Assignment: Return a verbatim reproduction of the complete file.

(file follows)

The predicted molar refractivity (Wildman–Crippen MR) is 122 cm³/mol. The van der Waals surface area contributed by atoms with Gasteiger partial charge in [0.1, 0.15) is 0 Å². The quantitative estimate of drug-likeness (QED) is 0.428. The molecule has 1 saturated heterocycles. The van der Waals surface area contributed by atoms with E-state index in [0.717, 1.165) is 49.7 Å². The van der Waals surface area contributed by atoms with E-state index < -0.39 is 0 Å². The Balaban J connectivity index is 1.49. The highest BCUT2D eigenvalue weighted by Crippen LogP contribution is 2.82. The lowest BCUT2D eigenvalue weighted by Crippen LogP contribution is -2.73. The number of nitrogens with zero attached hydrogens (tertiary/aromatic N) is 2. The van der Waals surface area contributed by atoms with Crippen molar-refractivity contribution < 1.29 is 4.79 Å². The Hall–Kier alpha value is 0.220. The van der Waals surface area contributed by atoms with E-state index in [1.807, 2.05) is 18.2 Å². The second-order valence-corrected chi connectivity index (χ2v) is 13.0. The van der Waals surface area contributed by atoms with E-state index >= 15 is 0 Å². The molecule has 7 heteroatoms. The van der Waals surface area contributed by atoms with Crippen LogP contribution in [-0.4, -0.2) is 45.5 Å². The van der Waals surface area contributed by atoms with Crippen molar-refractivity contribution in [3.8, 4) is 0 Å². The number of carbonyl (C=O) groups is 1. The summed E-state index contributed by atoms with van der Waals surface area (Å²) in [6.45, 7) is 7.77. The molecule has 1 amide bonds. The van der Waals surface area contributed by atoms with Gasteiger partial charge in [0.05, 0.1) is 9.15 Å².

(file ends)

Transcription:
The predicted molar refractivity (Wildman–Crippen MR) is 122 cm³/mol. The van der Waals surface area contributed by atoms with Gasteiger partial charge in [0.1, 0.15) is 0 Å². The quantitative estimate of drug-likeness (QED) is 0.428. The molecule has 1 saturated heterocycles. The van der Waals surface area contributed by atoms with E-state index in [0.717, 1.165) is 49.7 Å². The van der Waals surface area contributed by atoms with E-state index < -0.39 is 0 Å². The Balaban J connectivity index is 1.49. The highest BCUT2D eigenvalue weighted by Crippen LogP contribution is 2.82. The lowest BCUT2D eigenvalue weighted by Crippen LogP contribution is -2.73. The number of nitrogens with zero attached hydrogens (tertiary/aromatic N) is 2. The van der Waals surface area contributed by atoms with Crippen molar-refractivity contribution < 1.29 is 4.79 Å². The Hall–Kier alpha value is 0.220. The van der Waals surface area contributed by atoms with E-state index in [1.807, 2.05) is 18.2 Å². The second-order valence-corrected chi connectivity index (χ2v) is 13.0. The van der Waals surface area contributed by atoms with E-state index >= 15 is 0 Å². The molecule has 7 heteroatoms. The van der Waals surface area contributed by atoms with Crippen LogP contribution in [-0.4, -0.2) is 45.5 Å². The van der Waals surface area contributed by atoms with Crippen molar-refractivity contribution in [3.8, 4) is 0 Å². The number of carbonyl (C=O) groups is 1. The summed E-state index contributed by atoms with van der Waals surface area (Å²) in [6.45, 7) is 7.77. The molecule has 1 amide bonds. The van der Waals surface area contributed by atoms with Gasteiger partial charge in [0.05, 0.1) is 9.15 Å².